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A thumbs-up for State's 3-year-old cyber bureau

The Government Accountability Office said the creation of the Bureau of Cyberspace and Digital Policy in 2022 has “helped to better position State to achieve its cyber diplomacy goals.”

The State Department’s Bureau of Cyberspace and Digital Policy — or CDP — has been effective in helping the agency advance U.S. interests in cyberspace and develop stronger cyber alliances with global partners since its creation, according to a Government Accountability Office report released on Thursday. 

The watchdog found that CDP’s establishment in April 2022 “helped to better position State to achieve its cyber diplomacy goals” by consolidating its digital efforts within one centralized component led by an ambassador at-large, rather than spreading them out across the department. 

“CDP’s ambassador level leadership has enabled engagement with higher levels of foreign government officials and raised the U.S. profile on cyber globally,” GAO said.

State conducts a range of cyber diplomacy activities, including efforts to “counter threats to the U.S. digital ecosystem and reinforce global norms of responsible state behavior.” The report found that these activities have been bolstered by CDP’s creation, since the bureau now takes the lead in “working with multilateral organizations, such as the U.N., to fortify responsible state behaviors that member states have endorsed.”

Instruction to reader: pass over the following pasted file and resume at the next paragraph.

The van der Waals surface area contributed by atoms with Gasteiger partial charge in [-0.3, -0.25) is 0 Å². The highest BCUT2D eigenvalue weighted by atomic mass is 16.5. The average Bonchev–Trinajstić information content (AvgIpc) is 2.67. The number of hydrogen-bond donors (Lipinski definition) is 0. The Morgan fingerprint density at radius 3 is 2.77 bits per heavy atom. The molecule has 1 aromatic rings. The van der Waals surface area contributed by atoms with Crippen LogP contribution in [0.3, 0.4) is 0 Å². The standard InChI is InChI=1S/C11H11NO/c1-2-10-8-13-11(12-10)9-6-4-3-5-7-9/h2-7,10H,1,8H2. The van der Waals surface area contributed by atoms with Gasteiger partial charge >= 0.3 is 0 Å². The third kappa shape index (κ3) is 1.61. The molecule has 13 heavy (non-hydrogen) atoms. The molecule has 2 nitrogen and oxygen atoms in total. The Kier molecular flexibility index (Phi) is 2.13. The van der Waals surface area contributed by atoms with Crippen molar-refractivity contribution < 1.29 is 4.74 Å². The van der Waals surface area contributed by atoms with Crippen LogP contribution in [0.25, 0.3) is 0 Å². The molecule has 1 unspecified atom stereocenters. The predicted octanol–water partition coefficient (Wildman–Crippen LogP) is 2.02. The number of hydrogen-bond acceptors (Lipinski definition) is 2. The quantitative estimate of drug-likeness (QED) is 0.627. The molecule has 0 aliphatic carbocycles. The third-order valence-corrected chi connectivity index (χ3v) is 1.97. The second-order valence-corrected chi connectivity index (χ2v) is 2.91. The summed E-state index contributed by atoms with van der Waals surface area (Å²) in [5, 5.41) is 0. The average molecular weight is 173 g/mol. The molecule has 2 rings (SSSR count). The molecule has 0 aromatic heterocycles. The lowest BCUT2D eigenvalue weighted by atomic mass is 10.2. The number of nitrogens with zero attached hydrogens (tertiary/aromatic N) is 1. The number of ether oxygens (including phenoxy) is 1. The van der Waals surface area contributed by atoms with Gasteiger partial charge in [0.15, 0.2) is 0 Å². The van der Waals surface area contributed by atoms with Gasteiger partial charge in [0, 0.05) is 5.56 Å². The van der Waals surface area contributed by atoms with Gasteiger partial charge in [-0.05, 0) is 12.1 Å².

These ongoing efforts — spearheaded by CDP — have included working with Ukraine to bolster the nation’s cyber defenses, establishing and engaging in the Freedom Online Coalition and participating in the U.N. Cybercrime Convention’s negotiation process to “facilitate international cooperation to combat cybercrime.” 

The watchdog also said that State’s partnership-building activities align with the goals of the 2023 National Cybersecurity Strategy, which outlined, in part, the need to develop a global coalition of nations to enforce cyber norms that are in line with U.S. values. 

GAO noted that CDP’s efforts to “establish or reinforce norms of responsible behavior in cyberspace” have included providing allied nations with cyber training and technical assistance, as well as funding to partners “that promote cybersecurity best practices aligned with U.S. cyber objectives.”

Although the report largely praised CDP’s cyber diplomacy efforts, it noted that State still needs to address some bureau-specific challenges, including when it comes to “clarifying roles and hiring staff.”

“State officials said that although responsibilities for cyber issues are defined under the new structure, roles remain deliberately shared and complementary department-wide, so clarification is an ongoing challenge,” the report said. 

One lingering issue the report identified, however, is not easily solvable — the “lack of a globally agreed definition for cyber diplomacy.” 

The watchdog noted that “the diverse ways that foreign governments, multilateral actors, civil society and the private sector organize themselves on cyber topics contributes to the challenges that [CDP officials] face in identifying roles and responsibilities for some cyber issues.”